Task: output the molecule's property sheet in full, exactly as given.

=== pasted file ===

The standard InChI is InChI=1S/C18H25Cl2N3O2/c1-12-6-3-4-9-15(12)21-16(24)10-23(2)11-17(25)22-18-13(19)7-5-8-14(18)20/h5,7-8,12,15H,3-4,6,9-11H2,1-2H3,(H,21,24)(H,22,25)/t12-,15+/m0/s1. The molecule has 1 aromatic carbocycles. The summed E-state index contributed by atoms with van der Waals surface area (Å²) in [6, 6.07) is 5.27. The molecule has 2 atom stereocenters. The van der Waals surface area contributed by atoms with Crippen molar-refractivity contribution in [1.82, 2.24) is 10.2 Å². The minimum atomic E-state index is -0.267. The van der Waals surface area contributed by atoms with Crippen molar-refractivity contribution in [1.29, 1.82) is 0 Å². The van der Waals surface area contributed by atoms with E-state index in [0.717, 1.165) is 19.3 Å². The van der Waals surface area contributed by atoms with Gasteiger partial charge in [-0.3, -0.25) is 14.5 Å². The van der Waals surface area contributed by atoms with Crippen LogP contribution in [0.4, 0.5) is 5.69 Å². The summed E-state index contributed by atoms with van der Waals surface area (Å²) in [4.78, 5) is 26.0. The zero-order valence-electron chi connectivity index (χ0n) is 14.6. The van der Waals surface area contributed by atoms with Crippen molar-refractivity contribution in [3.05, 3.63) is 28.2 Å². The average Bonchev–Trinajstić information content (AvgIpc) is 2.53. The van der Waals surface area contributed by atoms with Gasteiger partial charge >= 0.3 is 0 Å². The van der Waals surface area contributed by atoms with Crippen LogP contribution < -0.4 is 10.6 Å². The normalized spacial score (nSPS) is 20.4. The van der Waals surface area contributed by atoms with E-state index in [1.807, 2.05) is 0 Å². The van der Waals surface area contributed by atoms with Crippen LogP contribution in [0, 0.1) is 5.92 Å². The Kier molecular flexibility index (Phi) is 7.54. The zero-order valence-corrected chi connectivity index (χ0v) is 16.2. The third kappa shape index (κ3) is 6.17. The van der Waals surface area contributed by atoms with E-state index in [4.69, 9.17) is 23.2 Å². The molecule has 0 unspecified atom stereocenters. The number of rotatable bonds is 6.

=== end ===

The standard InChI is InChI=1S/C18H25Cl2N3O2/c1-12-6-3-4-9-15(12)21-16(24)10-23(2)11-17(25)22-18-13(19)7-5-8-14(18)20/h5,7-8,12,15H,3-4,6,9-11H2,1-2H3,(H,21,24)(H,22,25)/t12-,15+/m0/s1. The molecule has 1 aromatic carbocycles. The summed E-state index contributed by atoms with van der Waals surface area (Å²) in [6, 6.07) is 5.27. The molecule has 2 atom stereocenters. The van der Waals surface area contributed by atoms with Crippen molar-refractivity contribution in [1.82, 2.24) is 10.2 Å². The minimum atomic E-state index is -0.267. The van der Waals surface area contributed by atoms with Crippen molar-refractivity contribution in [1.29, 1.82) is 0 Å². The van der Waals surface area contributed by atoms with E-state index in [0.717, 1.165) is 19.3 Å². The van der Waals surface area contributed by atoms with Gasteiger partial charge in [-0.3, -0.25) is 14.5 Å². The van der Waals surface area contributed by atoms with Crippen LogP contribution in [0.4, 0.5) is 5.69 Å². The summed E-state index contributed by atoms with van der Waals surface area (Å²) in [4.78, 5) is 26.0. The zero-order valence-electron chi connectivity index (χ0n) is 14.6. The van der Waals surface area contributed by atoms with Crippen molar-refractivity contribution in [3.05, 3.63) is 28.2 Å². The average Bonchev–Trinajstić information content (AvgIpc) is 2.53. The van der Waals surface area contributed by atoms with Gasteiger partial charge >= 0.3 is 0 Å². The van der Waals surface area contributed by atoms with Crippen LogP contribution < -0.4 is 10.6 Å². The normalized spacial score (nSPS) is 20.4. The van der Waals surface area contributed by atoms with E-state index in [1.807, 2.05) is 0 Å². The van der Waals surface area contributed by atoms with Crippen LogP contribution in [0, 0.1) is 5.92 Å². The Kier molecular flexibility index (Phi) is 7.54. The zero-order valence-corrected chi connectivity index (χ0v) is 16.2. The third kappa shape index (κ3) is 6.17. The van der Waals surface area contributed by atoms with E-state index in [4.69, 9.17) is 23.2 Å². The molecule has 0 unspecified atom stereocenters. The number of rotatable bonds is 6.